The Block Number of a Balanced Incomplete Block Design

# The Block Number of a Balanced Incomplete Block Design

Recall from the Balanced Incomplete Block Designs page that if $v$, $k$, and $\lambda$ are positive integers such that $2 \leq k < v$ and $X$ is a finite set (whose elements are called points) then a $(v, k, \lambda)$-BIBD on $X$ is a pair $(X, \mathcal A)$ where $\mathcal A$ is a multiset of nonempty subsets of $X$ (called blocks) for which:

• 1. $\mid X \mid = v$.
• 2. Every block contains exactly $k$ points, that is, for all $A \in \mathcal A$ we have that $\mid A \mid = k$.
• 3. Every pair of distinct points is contained in exactly $\lambda$ blocks, that is, for all $x, y \in X$ with $x \neq y$ there exists blocks $A_1, A_2, ..., A_{\lambda} \in A$ for which $x \in A_1, A_2, ..., A_{\lambda}$ and $y \in A_1, A_2, ..., A_{\lambda}$.

We proved a nice result which said that if $v$ and $k$ are positive integers with $2 \leq k < v$ and $X$ is a finite set with $v$ elements then if $\mathcal A$ is the set of all $k$-element subsets of $X$ then $(X, \mathcal A)$ is a $\displaystyle{\left ( v, k, \binom{v-2}{k-2} \right )}$-BIBD.

On The Replication Number of a Balanced Incomplete Block Design page we defined the replication number $r$ of a $(v, k, \lambda)$-BIBD to be the number of blocks containing an arbitrary point $x$. We proved that this number is well-defined and given by the formula:

(1)
\begin{align} \quad r = \frac{\lambda (v - 1)}{k - 1} \end{align}

We now introduce another important number of a $(v, k, \lambda)$-BIBD with the following theorem.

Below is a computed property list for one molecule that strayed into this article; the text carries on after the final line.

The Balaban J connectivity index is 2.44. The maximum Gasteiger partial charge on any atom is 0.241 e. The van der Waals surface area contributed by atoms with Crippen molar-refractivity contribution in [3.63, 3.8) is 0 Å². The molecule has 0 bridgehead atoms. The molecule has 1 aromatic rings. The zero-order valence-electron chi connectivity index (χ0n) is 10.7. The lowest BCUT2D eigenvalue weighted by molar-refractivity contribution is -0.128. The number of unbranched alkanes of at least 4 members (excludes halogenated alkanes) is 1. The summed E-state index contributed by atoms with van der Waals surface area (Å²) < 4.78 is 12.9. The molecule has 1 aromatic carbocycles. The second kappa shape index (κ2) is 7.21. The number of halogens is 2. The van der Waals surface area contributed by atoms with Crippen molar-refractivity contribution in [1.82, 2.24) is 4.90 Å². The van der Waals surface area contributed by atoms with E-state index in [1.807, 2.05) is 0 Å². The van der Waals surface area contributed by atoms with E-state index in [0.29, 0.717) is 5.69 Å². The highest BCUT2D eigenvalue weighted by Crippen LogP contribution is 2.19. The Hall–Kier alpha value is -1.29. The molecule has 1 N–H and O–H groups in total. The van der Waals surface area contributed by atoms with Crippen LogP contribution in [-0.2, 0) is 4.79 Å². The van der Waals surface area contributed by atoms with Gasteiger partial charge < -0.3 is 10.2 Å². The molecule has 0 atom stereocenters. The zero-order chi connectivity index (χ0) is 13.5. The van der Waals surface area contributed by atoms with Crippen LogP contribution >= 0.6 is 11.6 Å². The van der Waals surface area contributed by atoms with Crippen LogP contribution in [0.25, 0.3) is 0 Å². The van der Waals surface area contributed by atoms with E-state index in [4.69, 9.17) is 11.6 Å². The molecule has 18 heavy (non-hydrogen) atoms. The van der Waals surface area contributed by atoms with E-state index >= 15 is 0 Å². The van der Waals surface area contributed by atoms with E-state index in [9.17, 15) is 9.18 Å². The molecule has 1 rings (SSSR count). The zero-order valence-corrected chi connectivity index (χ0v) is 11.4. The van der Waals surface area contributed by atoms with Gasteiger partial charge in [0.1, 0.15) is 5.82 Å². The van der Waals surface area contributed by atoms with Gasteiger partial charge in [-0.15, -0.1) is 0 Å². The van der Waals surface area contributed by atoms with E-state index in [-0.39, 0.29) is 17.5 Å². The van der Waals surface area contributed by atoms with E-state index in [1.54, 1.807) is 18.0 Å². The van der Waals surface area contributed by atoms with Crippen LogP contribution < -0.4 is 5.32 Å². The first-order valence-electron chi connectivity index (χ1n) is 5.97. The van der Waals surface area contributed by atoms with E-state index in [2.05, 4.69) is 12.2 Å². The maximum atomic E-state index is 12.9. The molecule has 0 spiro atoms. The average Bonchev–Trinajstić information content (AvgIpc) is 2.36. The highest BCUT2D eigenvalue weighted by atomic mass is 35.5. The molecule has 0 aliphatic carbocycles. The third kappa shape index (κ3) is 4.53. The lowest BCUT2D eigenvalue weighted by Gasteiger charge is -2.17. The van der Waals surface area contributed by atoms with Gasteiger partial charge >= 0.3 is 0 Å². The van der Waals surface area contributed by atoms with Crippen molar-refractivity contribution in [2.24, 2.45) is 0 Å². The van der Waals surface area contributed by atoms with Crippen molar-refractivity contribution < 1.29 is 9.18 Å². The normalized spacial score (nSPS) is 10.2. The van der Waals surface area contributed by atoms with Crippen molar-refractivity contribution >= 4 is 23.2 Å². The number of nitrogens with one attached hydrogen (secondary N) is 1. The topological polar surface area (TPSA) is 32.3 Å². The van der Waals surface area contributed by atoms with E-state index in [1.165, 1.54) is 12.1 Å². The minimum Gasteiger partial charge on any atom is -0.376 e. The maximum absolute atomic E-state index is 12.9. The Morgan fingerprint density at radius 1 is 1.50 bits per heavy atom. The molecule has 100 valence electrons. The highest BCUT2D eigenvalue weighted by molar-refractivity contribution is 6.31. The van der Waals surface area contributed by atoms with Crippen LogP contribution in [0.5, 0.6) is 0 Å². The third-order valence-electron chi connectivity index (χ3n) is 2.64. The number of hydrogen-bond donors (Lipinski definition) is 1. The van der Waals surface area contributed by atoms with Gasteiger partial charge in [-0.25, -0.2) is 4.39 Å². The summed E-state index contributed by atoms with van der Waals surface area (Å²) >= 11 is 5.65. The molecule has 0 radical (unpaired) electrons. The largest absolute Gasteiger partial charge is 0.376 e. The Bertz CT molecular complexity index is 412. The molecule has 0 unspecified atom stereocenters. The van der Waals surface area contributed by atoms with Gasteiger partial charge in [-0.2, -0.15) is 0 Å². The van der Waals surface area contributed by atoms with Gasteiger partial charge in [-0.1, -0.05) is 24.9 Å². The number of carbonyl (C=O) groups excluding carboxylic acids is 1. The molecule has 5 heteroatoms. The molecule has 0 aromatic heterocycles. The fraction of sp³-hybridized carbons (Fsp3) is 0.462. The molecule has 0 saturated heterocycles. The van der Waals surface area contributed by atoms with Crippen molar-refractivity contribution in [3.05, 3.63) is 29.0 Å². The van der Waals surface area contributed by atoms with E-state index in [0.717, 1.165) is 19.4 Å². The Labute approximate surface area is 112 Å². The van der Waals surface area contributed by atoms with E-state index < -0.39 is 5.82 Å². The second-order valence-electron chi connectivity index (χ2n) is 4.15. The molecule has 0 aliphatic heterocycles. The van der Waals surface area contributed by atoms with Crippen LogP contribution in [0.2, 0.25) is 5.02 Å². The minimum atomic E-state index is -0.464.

Theorem 1: Let $(X, \mathcal A)$ is a $(v, k, \lambda)$-BIBD. Then $\mathcal A$ contains exactly $\displaystyle{b = \frac{\lambda ( v^2 - v)}{k^2 - k}}$ blocks.
• Proof: Let $b$ denote the number of blocks in $\mathcal A$, i.e., $\mid \mathcal A \mid = b$.
• Let $x \in X$. Since $(X, \mathcal A)$ is a $(v, k, \lambda)$-BIBD we have by definition. that $\mid X \mid = v$ so there are $v$ many points $x$ to choose from. Furthermore, every point $x$ is contained in $r$ blocks (where $r$ is the replication number of this BIBD). So $vr$ is the number of points multiplied by the number of blocks containing each point.
• Similarly, there are $b$ blocks and since each block contains $k$ points, $bk$ is the number of points multiplied by the number of blocks containing each point.
• Hence $vr = bk$, i.e., $\displaystyle{b = \frac{vr}{k}}$. We know that $\displaystyle{r = \frac{\lambda ( v - 1)}{k - 1}}$ and hence:
(2)
\begin{align} \quad b = \frac{vr}{k} = \frac{\lambda v(v - 1)}{k(k - 1)} = \frac{\lambda (v^2 - v)}{k^2 - k} \end{align}
• So $\mathcal A$ contains exactly $\displaystyle{b = \frac{\lambda (v^2 - v)}{k^2 - k}}$ blocks. $\blacksquare$
 Definition: If $(X, \mathcal A)$ is a $(v, k, \lambda)$-BIBD then the Block Number of this BIBD is $\displaystyle{b = \frac{\lambda (v^2 - v)}{k^2 - k}}$ and denotes the size of $\mathcal A$ (the number of blocks in in $\mathcal A$).

We recall once again the $(5, 3, 3)$-BIBD with $X = \{ 1, 2, 3, 4, 5 \}$ and $\mathcal A = \{ \{ 1, 2, 3\}, \{1, 2, 4 \}, \{1, 2, 5 \}, \{ 1, 3, 4 \}, \{ 1, 3, 5 \}, \{ 1, 4, 5 \}, \{ 2, 3, 4 \}, \{ 2, 3, 5 \}, \{2, 4, 5 \}, \{ 3, 4, 5 \} \}$. We see that $\mathcal A$ contains $10$ blocks so $b = \mid \mathcal A \mid = 10$. Furthermore, $v = 5$, $k = 3$, $\lambda = 3$, and:

(3)
\begin{align} \quad b = \frac{\lambda (v^2 - v)}{k^2 - k} = \frac{3(5^2 - 5)}{3^2 - 3} = \frac{3(20)}{6} = \frac{60}{6} = 10 \end{align}

In general, if $X$ is a finite set containing $v$ elements and $\mathcal A$ is the collection of all $k$-element subsets of $X$ then we know that $\displaystyle{\lambda = \binom{v - 2}{k-2}}$ so the block number of the $\displaystyle{ \left ( v, k, \binom{v - 2}{k-2} \right )}$-BIBD $(X, \mathcal A)$ is:

(4)
\begin{align} \quad b = \frac{\lambda (v^2 - v)}{k^2 - k} = \frac{\binom{v - 2}{k - 2} v(v - 1)}{k(k-1)} = \frac{\frac{(v - 2)!}{(v - k)! (k - 2)!} v(v-1)}{k(k-1)} = \frac{v!}{(v - k)! k!} = \binom{v}{k} \end{align}

This is what should be expected because we know that $\displaystyle{\binom{v}{k}}$ is the number of all $k$-element subsets of a $v$-element set.